TKN: She wasn’t a waitress but she worked up there. Faye Dunaway was a waitress at her hotel. She wasn’t “Faye Dunaway” at the time, not yet—she was just some girl. But that world was something my mom had told me about.

AS: But here now, in the 21st Century, the fancier the restaurant, the less likely they are to have waitresses.

TKN: About the voices, I’m embarrassed to tell you this story. I wanted my daughter—who’s almost seven—to see women’s sports on TV, because if I watch football or something she always asks, annoyed: ”How come it’s all boys?”

AS: She will? She’ll say that?

TKN: Yeah. Her generation of six-year-olds are super politicized. In our neighborhood anyway. 

AS: Oh, great! Good for her. Fabulous.

TKN: So I recorded an NWSL women’s professional soccer game to show her that women can be pro athletes too, and we turned it on and I was shocked that the commentators were women. The play-by-play announcer and the color commentator both. It hadn’t occured to me beforehand; I just assumed they’d be men. And I felt like an asshole that it surprised me, so there’s my own innate sexism right there. But to my daughter it was perfectly natural. She was like, “Yeah, of course they’re women. Who else would it be?”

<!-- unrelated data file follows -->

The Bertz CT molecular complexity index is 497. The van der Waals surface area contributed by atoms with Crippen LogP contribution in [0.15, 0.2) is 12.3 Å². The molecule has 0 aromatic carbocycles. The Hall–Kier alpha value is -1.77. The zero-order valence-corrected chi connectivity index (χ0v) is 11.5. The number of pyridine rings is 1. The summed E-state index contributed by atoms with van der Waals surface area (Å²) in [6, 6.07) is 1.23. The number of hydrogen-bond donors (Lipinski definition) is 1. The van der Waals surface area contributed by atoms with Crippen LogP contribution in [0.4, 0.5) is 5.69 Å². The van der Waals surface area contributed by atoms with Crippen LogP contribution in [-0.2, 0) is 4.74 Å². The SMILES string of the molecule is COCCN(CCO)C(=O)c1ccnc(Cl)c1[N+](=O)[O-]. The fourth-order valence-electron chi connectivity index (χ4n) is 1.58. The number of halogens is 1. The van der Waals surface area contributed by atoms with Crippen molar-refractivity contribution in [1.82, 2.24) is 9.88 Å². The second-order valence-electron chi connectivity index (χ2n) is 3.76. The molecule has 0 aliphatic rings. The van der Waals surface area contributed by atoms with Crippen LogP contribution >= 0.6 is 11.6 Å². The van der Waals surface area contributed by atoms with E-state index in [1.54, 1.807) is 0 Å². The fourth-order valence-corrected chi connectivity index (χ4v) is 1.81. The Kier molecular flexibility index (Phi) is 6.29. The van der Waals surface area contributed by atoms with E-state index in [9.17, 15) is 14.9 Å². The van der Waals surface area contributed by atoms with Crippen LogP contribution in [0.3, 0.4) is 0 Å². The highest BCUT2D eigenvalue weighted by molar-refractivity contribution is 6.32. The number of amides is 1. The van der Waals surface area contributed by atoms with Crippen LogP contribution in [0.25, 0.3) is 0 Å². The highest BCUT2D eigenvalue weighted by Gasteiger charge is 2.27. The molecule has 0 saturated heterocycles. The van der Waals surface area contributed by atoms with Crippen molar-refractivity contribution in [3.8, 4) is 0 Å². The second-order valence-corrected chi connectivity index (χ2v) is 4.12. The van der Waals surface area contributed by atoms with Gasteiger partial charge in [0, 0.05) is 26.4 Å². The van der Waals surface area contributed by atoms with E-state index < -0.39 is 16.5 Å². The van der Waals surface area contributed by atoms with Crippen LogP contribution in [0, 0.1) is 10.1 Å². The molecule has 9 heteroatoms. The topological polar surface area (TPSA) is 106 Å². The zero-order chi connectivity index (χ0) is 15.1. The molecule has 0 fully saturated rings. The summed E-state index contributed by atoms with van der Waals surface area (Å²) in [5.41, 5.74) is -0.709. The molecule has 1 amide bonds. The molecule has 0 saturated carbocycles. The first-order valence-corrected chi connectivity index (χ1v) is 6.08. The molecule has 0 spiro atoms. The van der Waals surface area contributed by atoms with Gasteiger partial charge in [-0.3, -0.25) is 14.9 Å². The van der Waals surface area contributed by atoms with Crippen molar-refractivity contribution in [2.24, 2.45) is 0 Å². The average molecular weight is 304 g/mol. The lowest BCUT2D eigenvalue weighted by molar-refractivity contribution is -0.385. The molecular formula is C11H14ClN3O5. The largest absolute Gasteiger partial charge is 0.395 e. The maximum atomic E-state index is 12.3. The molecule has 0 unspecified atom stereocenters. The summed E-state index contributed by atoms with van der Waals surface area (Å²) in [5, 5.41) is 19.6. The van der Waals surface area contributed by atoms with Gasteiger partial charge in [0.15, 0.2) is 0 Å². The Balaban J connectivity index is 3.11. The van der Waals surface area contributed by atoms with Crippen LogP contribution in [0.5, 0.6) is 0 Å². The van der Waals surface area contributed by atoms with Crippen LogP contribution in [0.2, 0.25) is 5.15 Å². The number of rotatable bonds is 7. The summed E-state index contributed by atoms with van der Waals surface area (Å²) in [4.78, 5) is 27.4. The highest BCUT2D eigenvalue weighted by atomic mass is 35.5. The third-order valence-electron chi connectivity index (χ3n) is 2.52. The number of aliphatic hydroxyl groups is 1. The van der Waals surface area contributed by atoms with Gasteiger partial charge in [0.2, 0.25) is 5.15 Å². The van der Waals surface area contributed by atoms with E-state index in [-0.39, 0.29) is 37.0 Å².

AS: Of course they are. But that was very hard to achieve. They also said we can’t have women sportswriters because they’d have to go into the male locker room. [laughter]

TKN: It’s a combination of sexism and prudishness. Prudishness is a weapon.